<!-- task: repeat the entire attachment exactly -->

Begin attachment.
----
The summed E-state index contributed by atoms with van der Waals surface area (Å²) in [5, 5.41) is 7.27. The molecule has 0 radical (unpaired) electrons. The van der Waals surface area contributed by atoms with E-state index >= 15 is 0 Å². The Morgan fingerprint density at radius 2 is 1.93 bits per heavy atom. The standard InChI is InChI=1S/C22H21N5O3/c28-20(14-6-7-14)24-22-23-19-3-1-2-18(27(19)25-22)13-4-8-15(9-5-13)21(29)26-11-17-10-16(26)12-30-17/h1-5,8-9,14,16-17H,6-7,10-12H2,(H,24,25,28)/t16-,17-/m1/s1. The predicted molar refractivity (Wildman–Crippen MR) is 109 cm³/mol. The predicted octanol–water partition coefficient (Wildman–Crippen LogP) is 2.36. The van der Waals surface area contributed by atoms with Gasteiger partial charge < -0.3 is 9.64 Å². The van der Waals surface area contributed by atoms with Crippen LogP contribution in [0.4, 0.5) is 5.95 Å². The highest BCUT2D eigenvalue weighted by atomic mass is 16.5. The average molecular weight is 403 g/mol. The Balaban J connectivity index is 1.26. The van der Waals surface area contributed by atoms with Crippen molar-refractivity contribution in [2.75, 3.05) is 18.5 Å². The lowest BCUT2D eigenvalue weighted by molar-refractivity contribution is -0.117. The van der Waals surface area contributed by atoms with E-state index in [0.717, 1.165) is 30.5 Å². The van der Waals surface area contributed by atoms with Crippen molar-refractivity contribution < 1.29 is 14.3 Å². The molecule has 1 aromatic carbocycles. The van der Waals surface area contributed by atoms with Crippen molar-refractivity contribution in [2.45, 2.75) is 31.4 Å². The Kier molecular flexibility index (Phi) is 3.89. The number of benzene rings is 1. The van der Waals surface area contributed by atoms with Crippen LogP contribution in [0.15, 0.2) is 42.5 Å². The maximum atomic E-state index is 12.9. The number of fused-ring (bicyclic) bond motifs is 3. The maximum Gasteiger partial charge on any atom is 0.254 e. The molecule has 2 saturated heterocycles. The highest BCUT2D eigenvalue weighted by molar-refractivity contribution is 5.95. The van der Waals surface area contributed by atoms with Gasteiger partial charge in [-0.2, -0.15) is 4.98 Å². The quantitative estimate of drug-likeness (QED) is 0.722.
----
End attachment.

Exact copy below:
The summed E-state index contributed by atoms with van der Waals surface area (Å²) in [5, 5.41) is 7.27. The molecule has 0 radical (unpaired) electrons. The van der Waals surface area contributed by atoms with E-state index >= 15 is 0 Å². The Morgan fingerprint density at radius 2 is 1.93 bits per heavy atom. The standard InChI is InChI=1S/C22H21N5O3/c28-20(14-6-7-14)24-22-23-19-3-1-2-18(27(19)25-22)13-4-8-15(9-5-13)21(29)26-11-17-10-16(26)12-30-17/h1-5,8-9,14,16-17H,6-7,10-12H2,(H,24,25,28)/t16-,17-/m1/s1. The predicted molar refractivity (Wildman–Crippen MR) is 109 cm³/mol. The predicted octanol–water partition coefficient (Wildman–Crippen LogP) is 2.36. The van der Waals surface area contributed by atoms with Gasteiger partial charge < -0.3 is 9.64 Å². The van der Waals surface area contributed by atoms with Crippen LogP contribution in [0.4, 0.5) is 5.95 Å². The highest BCUT2D eigenvalue weighted by atomic mass is 16.5. The average molecular weight is 403 g/mol. The Balaban J connectivity index is 1.26. The van der Waals surface area contributed by atoms with Crippen molar-refractivity contribution in [2.75, 3.05) is 18.5 Å². The lowest BCUT2D eigenvalue weighted by molar-refractivity contribution is -0.117. The van der Waals surface area contributed by atoms with E-state index in [0.717, 1.165) is 30.5 Å². The van der Waals surface area contributed by atoms with Crippen molar-refractivity contribution < 1.29 is 14.3 Å². The molecule has 1 aromatic carbocycles. The van der Waals surface area contributed by atoms with Crippen molar-refractivity contribution in [2.45, 2.75) is 31.4 Å². The Kier molecular flexibility index (Phi) is 3.89. The number of benzene rings is 1. The van der Waals surface area contributed by atoms with Crippen LogP contribution in [0.15, 0.2) is 42.5 Å². The maximum atomic E-state index is 12.9. The number of fused-ring (bicyclic) bond motifs is 3. The maximum Gasteiger partial charge on any atom is 0.254 e. The molecule has 2 saturated heterocycles. The highest BCUT2D eigenvalue weighted by molar-refractivity contribution is 5.95. The van der Waals surface area contributed by atoms with Gasteiger partial charge in [-0.2, -0.15) is 4.98 Å². The quantitative estimate of drug-likeness (QED) is 0.722.